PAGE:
While the Dodd-Frank Wall Street reform act, passed in 2010, was mostly concerned about financial reform, it included a provision, Section 1502, chiefly through the efforts of Congressman Jim McDermott, aimed at increasing transparency about mining activities in the DRC by forcing US companies to disclose whether the sources of their mining activities were in certain areas of the DRC or unspecified neighbouring companies.
The result has been devastating to say the least. David Aronson’s op-ed in the NY Times last summer details some of the unforeseen damage on the mining industry in the eastern part of the country:
The law has brought about a de facto embargo on the minerals mined in the region, including tin, tungsten and the tantalum that is essential for making cellphones. The smelting companies that used to buy from eastern Congo have stopped. No one wants to be tarred with financing African warlords — especially the glamorous high-tech firms like Apple and Intel that are often the ultimate buyers of these minerals. It’s easier to sidestep Congo than to sort out the complexities of Congolese politics — especially when minerals are readily available from other, safer countries.
While a recent UN report acknowledges some successes of the legislation, it notes that the falling production due to the law has led to “”rising unemployment and worsened poverty among the tens of thousands…
Shortly following the end of the brutal decades-long conflict between the Sri Lankan government and the Liberation Tigers of Tamil Ealam (LTTE), international pressure mounted for an independent inquiry into allegations of war crimes and other violations of international law, particularly during the final stages of the war when the UN estimates that “tens of thousands” of civilians were killed between January and May 2009 . While the Sri Lankan government avidly rejected any such claims, about a year following the culmination of the conflict the president announced that he would form the ‘Lessons Learnt and Reconciliation’ Commission (LLRC) with “regard to the difficulties and troubled times that Sri Lanka had to undergo due to the terrorist inspired, manoeuvred and created conflict situation in recent years” and stemming from “the need for restorative justice by the Sri Lankan people.”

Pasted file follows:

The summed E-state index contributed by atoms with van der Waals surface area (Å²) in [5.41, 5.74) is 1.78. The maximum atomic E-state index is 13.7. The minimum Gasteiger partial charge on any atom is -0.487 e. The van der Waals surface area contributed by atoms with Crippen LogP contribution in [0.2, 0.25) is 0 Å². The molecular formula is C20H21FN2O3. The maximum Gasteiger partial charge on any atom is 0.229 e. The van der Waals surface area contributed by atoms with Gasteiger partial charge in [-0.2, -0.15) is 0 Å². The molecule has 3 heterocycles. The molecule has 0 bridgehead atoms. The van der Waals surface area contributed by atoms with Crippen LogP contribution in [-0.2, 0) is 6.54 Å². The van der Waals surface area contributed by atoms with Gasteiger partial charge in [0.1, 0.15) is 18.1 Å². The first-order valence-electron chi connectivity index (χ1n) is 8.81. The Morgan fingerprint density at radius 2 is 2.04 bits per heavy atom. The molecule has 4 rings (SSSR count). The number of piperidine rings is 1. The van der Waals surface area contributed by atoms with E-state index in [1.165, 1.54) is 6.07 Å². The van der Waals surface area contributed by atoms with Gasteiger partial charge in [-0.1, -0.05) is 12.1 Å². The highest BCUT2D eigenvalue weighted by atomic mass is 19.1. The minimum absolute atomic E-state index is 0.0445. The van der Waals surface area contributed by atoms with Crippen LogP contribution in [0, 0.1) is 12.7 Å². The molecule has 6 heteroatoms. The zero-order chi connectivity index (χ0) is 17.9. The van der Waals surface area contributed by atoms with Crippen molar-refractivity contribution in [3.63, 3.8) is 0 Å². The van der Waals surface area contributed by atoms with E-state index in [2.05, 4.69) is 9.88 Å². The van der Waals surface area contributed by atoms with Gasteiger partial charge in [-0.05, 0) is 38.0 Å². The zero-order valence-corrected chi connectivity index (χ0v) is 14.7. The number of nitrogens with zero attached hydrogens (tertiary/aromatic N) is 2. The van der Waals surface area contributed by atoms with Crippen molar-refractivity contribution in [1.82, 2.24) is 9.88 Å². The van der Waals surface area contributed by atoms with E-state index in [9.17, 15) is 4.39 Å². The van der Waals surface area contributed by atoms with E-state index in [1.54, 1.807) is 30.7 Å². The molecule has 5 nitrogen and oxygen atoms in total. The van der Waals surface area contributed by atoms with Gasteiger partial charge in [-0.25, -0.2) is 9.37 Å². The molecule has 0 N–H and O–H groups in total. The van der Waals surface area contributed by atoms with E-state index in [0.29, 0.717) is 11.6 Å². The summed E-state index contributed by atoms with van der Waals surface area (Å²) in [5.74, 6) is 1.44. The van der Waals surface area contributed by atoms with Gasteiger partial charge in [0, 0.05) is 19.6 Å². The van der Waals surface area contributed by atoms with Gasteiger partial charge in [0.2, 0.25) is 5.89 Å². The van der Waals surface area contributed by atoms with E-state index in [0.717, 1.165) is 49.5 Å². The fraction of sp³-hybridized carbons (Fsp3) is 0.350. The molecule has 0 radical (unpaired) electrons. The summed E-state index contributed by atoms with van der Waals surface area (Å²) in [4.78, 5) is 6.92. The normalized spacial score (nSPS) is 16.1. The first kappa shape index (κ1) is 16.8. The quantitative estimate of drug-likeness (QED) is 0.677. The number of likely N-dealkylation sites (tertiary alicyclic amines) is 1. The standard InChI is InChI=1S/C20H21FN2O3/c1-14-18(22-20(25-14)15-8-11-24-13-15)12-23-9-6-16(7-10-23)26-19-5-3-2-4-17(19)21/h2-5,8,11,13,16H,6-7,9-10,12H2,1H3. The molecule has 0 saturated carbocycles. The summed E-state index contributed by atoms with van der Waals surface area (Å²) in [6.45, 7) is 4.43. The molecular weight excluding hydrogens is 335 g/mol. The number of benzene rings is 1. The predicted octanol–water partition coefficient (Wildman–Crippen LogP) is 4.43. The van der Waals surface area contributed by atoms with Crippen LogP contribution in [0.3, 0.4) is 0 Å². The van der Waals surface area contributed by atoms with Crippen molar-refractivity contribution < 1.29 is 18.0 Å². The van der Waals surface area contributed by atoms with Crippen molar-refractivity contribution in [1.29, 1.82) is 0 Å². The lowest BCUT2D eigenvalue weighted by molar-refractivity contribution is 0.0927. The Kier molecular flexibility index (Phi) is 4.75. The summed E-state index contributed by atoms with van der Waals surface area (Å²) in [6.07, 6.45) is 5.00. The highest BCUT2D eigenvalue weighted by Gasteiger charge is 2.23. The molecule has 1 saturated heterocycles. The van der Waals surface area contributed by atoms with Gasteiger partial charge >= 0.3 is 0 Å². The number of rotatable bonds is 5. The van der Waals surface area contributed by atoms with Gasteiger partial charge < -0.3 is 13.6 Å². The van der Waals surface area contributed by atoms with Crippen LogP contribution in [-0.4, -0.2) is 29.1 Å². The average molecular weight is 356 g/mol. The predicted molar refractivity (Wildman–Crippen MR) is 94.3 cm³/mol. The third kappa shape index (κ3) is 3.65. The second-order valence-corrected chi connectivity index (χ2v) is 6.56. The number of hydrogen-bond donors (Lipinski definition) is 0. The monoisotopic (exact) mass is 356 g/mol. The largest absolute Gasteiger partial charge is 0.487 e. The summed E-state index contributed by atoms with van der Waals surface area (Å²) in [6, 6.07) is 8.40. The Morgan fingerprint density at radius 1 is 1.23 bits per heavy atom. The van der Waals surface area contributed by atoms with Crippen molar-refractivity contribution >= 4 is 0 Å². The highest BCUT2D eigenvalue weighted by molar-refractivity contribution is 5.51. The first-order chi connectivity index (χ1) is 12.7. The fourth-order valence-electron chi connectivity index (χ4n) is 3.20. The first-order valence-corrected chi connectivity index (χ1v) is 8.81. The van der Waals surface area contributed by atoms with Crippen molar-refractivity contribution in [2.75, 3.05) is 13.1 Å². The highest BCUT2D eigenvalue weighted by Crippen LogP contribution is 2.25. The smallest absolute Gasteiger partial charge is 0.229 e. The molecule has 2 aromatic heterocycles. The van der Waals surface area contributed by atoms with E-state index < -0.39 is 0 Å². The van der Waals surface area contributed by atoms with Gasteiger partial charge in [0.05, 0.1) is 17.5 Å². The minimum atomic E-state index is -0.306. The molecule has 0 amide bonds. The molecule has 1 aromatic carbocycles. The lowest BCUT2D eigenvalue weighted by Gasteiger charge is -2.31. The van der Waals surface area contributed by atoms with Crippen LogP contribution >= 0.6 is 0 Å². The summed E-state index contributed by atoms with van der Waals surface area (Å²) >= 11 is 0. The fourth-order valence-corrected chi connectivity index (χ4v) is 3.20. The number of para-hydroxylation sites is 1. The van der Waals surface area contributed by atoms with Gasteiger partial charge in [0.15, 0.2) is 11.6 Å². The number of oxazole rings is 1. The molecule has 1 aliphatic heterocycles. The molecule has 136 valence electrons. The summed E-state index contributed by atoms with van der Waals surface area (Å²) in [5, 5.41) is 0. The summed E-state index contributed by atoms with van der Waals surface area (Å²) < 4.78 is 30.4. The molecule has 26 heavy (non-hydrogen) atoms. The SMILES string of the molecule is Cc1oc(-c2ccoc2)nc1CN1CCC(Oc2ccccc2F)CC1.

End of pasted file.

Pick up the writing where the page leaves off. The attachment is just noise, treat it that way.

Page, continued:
While human rights activists and NGOs were initially hopeful that such a commission would play a role akin to that of the ‘Truth and Reconciliation’ Commission of South Africa, the result fell short of expectations.
The differences in the context in which the two commissions came into fruition are clear – one followed democratization of the country and the sweeping in of a new regime, and the other followed the annihilation of separatist forces and the ruling regime’s consolidation of power over the last bits…